An autonomous Mars Helicopter is set to form part of Nasa’s next mission to the red planet, scheduled to launch in July 2020.
In development at Nasa’s Jet Propulsion Laboratory (JPL) since 2013, the helicopter will be attached to the belly pan of the Mars 2020 rover and deployed in a suitable location once the rover touches down. Twin counter-rotating blades will spin at almost 3,000 rpm, designed to counteract Mars’ thin atmosphere. In contrast, helicopters on Earth typically operate at around 300 rpm.
“The altitude record for a helicopter flying here on Earth is about 40,000 feet,” said Mimi Aung, Mars Helicopter project manager at JPL. “The atmosphere of Mars is only one percent that of Earth, so when our helicopter is on the Martian surface, it’s already at the Earth equivalent of 100,000 feet up.
“To make it fly at that low atmospheric density, we had to scrutinise everything, make it as light as possible while being as strong and as powerful as it can possibly be.”
Weighing in at just 1.8kg, the Mars Helicopter has a fuselage roughly the size of a softball, as well as solar cells to charge its lithium-ion batteries and a heating mechanism to keep it warm through the cold Martian nights. Once deployed and its batteries are charged, multiple tests will be performed before controllers on Earth command the Mars Helicopter to take its first autonomous flight.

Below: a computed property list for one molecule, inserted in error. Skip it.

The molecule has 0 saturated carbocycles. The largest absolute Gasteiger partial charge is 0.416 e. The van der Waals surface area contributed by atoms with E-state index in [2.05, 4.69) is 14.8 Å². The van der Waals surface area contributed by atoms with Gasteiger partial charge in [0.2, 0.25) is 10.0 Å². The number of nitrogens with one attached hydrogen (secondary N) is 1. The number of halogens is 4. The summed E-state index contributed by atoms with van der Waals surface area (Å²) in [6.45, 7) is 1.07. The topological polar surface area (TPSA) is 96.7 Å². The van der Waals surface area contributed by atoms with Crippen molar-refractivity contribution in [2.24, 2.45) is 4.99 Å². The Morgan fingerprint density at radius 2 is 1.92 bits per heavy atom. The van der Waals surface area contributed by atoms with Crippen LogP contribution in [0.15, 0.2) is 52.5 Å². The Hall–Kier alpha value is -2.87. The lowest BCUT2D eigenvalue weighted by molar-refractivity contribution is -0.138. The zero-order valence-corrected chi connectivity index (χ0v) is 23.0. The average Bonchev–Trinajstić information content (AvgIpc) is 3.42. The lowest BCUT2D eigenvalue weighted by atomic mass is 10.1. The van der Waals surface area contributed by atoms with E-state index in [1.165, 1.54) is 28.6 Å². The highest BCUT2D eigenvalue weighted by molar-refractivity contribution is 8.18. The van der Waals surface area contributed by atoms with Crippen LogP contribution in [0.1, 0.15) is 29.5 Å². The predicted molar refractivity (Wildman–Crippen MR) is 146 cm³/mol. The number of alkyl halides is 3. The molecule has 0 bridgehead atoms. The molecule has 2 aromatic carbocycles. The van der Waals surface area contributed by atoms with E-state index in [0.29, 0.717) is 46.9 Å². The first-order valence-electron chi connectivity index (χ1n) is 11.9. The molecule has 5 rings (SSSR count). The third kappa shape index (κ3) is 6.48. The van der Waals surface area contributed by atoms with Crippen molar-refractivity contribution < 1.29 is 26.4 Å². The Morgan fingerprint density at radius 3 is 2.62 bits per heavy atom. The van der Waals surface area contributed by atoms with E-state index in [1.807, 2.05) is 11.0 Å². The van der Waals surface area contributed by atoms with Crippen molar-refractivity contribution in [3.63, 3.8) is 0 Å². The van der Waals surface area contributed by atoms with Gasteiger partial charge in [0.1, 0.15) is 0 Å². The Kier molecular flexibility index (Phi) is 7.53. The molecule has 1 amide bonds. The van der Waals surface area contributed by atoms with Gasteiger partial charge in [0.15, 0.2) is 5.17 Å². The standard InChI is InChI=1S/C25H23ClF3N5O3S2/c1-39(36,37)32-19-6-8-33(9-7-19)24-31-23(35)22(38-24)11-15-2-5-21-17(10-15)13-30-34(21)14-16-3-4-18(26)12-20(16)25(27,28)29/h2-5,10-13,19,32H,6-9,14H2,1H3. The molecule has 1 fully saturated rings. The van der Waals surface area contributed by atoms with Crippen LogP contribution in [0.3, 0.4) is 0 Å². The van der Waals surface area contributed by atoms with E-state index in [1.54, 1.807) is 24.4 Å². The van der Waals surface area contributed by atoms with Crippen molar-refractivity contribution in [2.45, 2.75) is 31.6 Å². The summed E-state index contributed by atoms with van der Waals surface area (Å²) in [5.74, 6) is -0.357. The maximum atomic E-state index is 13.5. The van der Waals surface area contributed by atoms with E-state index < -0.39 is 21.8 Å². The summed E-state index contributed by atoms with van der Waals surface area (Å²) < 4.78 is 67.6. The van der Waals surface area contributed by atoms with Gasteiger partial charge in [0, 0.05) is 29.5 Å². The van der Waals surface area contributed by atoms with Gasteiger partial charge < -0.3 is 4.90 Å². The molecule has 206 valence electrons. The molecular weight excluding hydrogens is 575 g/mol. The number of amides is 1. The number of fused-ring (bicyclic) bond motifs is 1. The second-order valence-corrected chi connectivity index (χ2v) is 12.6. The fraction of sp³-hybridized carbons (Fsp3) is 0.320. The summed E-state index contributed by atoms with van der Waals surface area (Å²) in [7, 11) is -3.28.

“We don’t have a pilot and Earth will be several light minutes away, so there is no way to joystick this mission in real time,” said Aung. “Instead, we have an autonomous capability that will be able to receive and interpret commands from the ground, and then fly the mission on its own.”
According to Nasa, the full 30-day test campaign will include up to five flights of incrementally longer distances and durations, ranging up to a few hundred meters and as long as 90 seconds. On its first flight, the helicopter will make a short vertical climb to 3 metres where it will hover for about 30 seconds. Flight data will be relayed back to Earth via the rover, and the helicopter could also help inform which direction the ground vehicle should travel.
“The ability to see clearly what lies beyond the next hill is crucial for future explorers,” said Thomas Zurbuchen, associate administrator for NASA’s Science Mission Directorate. “We already have great views of Mars from the surface as well as from orbit. With the added dimension of a bird’s-eye view from a ‘marscopter,’ we can only imagine what future missions will achieve.”
The Mars Helicopter is considered a high-risk, high-reward project. If unsuccessful, the Mars 2020 mission will not be impacted. However, if it does work, helicopters may have a real future in interplanetary exploration. The Mars 2020 mission is due to arrive at the red planet in February 2021.